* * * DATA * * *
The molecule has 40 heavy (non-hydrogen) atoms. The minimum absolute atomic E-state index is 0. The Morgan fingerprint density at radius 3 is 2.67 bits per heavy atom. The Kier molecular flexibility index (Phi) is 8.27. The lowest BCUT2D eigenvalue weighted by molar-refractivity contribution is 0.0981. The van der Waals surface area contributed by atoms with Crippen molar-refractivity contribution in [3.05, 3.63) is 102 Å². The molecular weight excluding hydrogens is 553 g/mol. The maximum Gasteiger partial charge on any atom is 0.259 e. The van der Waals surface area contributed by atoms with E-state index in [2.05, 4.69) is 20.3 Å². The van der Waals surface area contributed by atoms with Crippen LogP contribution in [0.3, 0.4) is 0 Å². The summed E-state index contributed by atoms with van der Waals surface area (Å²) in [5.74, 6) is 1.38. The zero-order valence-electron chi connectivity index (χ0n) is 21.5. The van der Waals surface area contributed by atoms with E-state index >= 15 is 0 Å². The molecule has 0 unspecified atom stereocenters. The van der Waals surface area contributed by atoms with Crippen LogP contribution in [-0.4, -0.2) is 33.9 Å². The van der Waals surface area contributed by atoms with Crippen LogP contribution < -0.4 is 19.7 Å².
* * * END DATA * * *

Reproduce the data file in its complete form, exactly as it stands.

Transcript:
The molecule has 40 heavy (non-hydrogen) atoms. The minimum absolute atomic E-state index is 0. The Morgan fingerprint density at radius 3 is 2.67 bits per heavy atom. The Kier molecular flexibility index (Phi) is 8.27. The lowest BCUT2D eigenvalue weighted by molar-refractivity contribution is 0.0981. The van der Waals surface area contributed by atoms with Crippen molar-refractivity contribution in [3.05, 3.63) is 102 Å². The molecular weight excluding hydrogens is 553 g/mol. The maximum Gasteiger partial charge on any atom is 0.259 e. The van der Waals surface area contributed by atoms with E-state index in [2.05, 4.69) is 20.3 Å². The van der Waals surface area contributed by atoms with Crippen LogP contribution in [0.3, 0.4) is 0 Å². The summed E-state index contributed by atoms with van der Waals surface area (Å²) in [5.74, 6) is 1.38. The zero-order valence-electron chi connectivity index (χ0n) is 21.5. The van der Waals surface area contributed by atoms with E-state index >= 15 is 0 Å². The molecule has 0 unspecified atom stereocenters. The van der Waals surface area contributed by atoms with Crippen LogP contribution in [-0.4, -0.2) is 33.9 Å². The van der Waals surface area contributed by atoms with Crippen LogP contribution < -0.4 is 19.7 Å².